Doug Munro: An Indie Homage to Django


“There’s really no point in printing up CDs anymore,” Munro says.

(Photo: Doug Munro)

After a long stretch of recording for the Chase Music Group, including a pair of potent fusion offerings (1994’s The Blue Lady and 1997’s Shootin’ Pool At Leo’s), two grits ’n’ gravy Blue Note/Prestige-inspired organ trio dates (2000’s Blueness and 2002’s Up Against It) and an appealing dip into the Brazilian pool with two soothing, nylon-string acoustic projects (2004’s Big Boss Bossa Nova and 2007’s Big Boss Bossa Nova 2.0), guitarist Doug Munro decided to start up his own label.

At the time, a popular TV commercial posed the question: “Got Milk?” And as a clever play on that slogan, he dubbed his new label Gotmusic Records, premiering in 2011 with A Very Gypsy Christmas and continuing with 2017’s The Harry Warren Songbook, both featuring his gypsy jazz ensemble Le Pompe Attack.

As for his newfound love of all things Django, Munro explained: “I grew up in my grandparents house back in the late ’50s, and when I’d rummage around in their cellar, I would find all these old 78 discs. So I heard that style of music from the ’30s. Later on, when I started getting serious about playing guitar, I heard Django Reinhardt for the first time and thought, ‘I’ve heard this music my whole life. This is part of my childhood.’”

Regarding his decision to go independent, he said, “It just got to the point where there was really no point in being on an independent label because the industry was falling apart. The whole distribution system had broken down and the big record store outlets were gone. And I felt I could basically do everything that my label had been doing while also recouping my money from record one. And that was the birth of Gotmusic Records.”

That also opened the door for him to follow his Django muse. “Almost on a whim, I did the Gypsy Christmas record, and by luck it did really well,” he said. “The Wall Street Journal picked it as one of their top five holiday releases that year, and just from that exposure I sold through my stock twice. So it made me think, ‘Maybe there’s an audience for this stuff.’ So I formed La Pompe Attack, which is kind of an inside joke. La Pompe is a term for the strumming of the guitar in gypsy jazz, so La Pompe Attack is like my version of a 1950s sci-fi movie, The Attack of the Strumming Guitars.”

Ten years ago, Munro moved with his wife and two boys from their 800-square-foot apartment to a spacious new home on picturesque Putnam Lake (which the locals refer to as Putt Lake) in upstate New York. His third, and latest, gypsy jazz release, the spirited Putt Lake Toodleloo, is a both a tribute to Django and to Duke Ellington. (The last word in the title is a reference’s to Duke’s first charting single in 1927, “East St. Louis Toodle-Oo”).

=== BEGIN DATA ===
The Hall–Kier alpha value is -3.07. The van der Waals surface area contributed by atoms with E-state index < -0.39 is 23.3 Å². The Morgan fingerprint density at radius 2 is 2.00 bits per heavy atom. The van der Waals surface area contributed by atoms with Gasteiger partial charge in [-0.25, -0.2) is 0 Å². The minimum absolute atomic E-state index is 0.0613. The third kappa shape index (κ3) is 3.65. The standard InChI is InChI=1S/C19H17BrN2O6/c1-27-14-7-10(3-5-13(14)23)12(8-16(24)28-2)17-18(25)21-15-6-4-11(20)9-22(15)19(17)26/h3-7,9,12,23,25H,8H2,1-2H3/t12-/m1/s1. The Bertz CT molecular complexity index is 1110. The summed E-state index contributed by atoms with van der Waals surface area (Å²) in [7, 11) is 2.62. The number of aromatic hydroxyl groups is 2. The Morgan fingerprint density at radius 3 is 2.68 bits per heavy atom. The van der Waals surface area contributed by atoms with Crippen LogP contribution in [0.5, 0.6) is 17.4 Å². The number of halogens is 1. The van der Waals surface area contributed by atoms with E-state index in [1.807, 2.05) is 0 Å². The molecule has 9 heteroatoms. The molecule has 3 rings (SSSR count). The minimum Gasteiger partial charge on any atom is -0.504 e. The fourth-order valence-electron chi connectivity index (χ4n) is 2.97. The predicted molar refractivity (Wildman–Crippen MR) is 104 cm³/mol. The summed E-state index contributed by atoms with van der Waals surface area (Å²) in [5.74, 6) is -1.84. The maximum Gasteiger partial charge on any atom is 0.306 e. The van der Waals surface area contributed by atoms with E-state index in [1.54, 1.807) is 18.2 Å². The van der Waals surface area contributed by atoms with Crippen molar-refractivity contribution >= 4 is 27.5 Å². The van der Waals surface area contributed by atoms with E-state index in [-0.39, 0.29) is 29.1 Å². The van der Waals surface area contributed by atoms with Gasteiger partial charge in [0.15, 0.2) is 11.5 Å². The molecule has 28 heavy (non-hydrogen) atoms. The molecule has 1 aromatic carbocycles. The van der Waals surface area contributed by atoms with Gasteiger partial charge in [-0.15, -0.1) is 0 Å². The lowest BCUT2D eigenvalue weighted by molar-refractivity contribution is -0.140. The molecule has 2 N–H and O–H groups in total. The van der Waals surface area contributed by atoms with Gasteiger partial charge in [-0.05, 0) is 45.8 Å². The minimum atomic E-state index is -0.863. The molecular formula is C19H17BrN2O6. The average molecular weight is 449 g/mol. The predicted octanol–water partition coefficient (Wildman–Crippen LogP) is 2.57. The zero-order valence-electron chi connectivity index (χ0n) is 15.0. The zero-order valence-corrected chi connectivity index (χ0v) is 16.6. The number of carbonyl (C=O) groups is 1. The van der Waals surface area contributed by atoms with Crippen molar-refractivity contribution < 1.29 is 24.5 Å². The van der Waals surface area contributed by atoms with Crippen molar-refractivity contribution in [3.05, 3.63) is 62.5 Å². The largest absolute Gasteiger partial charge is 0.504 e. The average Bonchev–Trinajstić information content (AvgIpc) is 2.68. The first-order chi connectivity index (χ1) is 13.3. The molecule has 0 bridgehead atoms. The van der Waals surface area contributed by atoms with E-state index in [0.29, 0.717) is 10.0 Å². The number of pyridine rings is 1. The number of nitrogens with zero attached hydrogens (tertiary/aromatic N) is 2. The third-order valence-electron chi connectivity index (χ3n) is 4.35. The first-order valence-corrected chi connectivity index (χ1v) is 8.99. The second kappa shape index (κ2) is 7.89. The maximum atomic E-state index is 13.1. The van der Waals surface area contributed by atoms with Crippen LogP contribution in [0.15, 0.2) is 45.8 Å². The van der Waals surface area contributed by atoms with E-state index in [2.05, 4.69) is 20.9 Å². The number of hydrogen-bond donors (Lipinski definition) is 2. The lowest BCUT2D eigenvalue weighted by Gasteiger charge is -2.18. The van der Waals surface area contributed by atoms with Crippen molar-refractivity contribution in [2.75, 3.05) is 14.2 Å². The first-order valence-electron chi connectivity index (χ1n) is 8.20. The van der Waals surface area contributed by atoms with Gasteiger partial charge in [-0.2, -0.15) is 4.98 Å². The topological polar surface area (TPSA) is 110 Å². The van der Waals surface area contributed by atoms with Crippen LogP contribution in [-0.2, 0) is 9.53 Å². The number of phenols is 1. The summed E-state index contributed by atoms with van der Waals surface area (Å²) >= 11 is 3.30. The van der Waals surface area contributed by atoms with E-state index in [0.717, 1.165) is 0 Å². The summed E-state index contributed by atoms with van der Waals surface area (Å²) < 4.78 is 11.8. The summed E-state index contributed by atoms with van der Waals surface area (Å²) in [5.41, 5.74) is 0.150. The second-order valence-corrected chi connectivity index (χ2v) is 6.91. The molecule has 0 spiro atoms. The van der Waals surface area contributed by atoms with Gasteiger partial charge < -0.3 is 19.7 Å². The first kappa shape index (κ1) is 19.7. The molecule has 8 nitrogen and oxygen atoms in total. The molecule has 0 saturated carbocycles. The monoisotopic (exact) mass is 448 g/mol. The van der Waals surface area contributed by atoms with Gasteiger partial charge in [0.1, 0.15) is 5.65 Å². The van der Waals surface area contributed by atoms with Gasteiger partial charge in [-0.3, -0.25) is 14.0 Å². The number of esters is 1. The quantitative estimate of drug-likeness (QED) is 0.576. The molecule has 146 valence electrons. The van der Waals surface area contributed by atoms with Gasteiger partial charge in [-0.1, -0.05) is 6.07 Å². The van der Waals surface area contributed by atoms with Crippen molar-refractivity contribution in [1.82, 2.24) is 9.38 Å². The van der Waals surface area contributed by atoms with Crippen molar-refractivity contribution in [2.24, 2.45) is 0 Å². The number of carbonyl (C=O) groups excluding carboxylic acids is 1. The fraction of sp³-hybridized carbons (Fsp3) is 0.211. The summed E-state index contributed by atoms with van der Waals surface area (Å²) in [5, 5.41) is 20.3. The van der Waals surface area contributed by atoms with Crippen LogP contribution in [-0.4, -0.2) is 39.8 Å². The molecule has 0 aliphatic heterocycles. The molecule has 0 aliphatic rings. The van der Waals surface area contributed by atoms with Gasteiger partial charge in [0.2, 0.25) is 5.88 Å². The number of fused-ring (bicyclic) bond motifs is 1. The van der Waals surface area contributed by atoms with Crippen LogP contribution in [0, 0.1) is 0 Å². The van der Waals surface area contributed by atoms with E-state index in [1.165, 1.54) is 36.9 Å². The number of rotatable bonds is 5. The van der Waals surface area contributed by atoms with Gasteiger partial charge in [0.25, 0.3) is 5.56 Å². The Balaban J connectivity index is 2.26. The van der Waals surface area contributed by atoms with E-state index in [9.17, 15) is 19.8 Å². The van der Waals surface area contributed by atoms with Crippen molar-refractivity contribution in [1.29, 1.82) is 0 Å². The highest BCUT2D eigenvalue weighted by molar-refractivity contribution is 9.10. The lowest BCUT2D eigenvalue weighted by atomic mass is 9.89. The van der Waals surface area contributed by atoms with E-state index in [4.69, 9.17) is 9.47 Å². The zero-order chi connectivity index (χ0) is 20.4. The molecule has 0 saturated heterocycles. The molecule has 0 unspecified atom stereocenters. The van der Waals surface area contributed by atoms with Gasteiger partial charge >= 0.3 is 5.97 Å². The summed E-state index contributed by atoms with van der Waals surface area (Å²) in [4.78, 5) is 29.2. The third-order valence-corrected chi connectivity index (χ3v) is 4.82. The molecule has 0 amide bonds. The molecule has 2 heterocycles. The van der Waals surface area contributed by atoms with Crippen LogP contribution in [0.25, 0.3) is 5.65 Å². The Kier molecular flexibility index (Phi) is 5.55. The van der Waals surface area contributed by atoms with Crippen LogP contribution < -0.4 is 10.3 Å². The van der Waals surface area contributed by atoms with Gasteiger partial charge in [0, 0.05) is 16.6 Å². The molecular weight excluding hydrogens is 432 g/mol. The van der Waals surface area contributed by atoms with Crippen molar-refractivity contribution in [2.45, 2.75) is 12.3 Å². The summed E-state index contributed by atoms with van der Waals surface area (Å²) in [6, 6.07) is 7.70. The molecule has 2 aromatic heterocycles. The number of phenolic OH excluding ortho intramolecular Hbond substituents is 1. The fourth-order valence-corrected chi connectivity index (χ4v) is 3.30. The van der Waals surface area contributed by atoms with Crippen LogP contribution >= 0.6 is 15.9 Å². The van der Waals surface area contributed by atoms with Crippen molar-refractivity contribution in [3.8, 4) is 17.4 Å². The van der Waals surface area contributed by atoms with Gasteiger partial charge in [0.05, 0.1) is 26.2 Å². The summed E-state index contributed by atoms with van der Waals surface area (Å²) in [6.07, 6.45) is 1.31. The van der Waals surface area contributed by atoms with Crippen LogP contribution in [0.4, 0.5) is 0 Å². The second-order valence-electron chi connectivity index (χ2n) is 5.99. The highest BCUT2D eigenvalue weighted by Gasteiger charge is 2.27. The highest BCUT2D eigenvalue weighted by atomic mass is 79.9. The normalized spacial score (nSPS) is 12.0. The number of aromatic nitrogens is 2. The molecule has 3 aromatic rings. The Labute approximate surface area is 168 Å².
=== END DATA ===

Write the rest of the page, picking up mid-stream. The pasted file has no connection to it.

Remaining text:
Munro is once again accompanied by an extended family of players, including fellow guitarists Vinny Raniolo, Ernie Pugliese, Ben Wood and Ted Gottsegen, bassist Michael Goetz, drummers Ian Carroll and Jon Doty, and a recent key addition in soprano/alto saxophonist Albert Rivera. “We have a kind of telepathic connection on these tunes, especially on the improv sections,” Munro said of Rivera. “The interplay is definitely spontaneous and it’s different every time. Albert’s just got a killer ear. He’s just one of those guys who can hear everything and immediately responds.”

While Munro’s previous two Le Pompe Attack recordings were released as physical albums, Putt Lake Toodleloo is a digital-only release. “There’s really no point in printing up CDs anymore because people don’t have CD players,” he said. “Speaking from my experience, my audience is much more inclined to buy a T-shirt or a hat to support what you’re doing as opposed to a CD that they’re not going to be able to play.”

“Recording, in general, these days is not a money-making business,” he added. “It’s sort of like something that you do as a thank-you to the people that come out to your shows and the ones that stream your shows from home. You try and build a big streaming audience, but there’s really no financial payoff for that. I mean, how many streams are you going to get? You’re going to make [from] from streaming, it’s not going to pay the rent.

“Your money comes from doing gigs. And your records, hopefully, are going to give you more notoriety and better gigs. And maybe more people will call you to do their gigs. I also do a lot of arranging and production work, and people will call me for that.

“You really need to know your audience and be realistic about what you’re doing. That’s the key to being able to keep your head above water in this business.” DB

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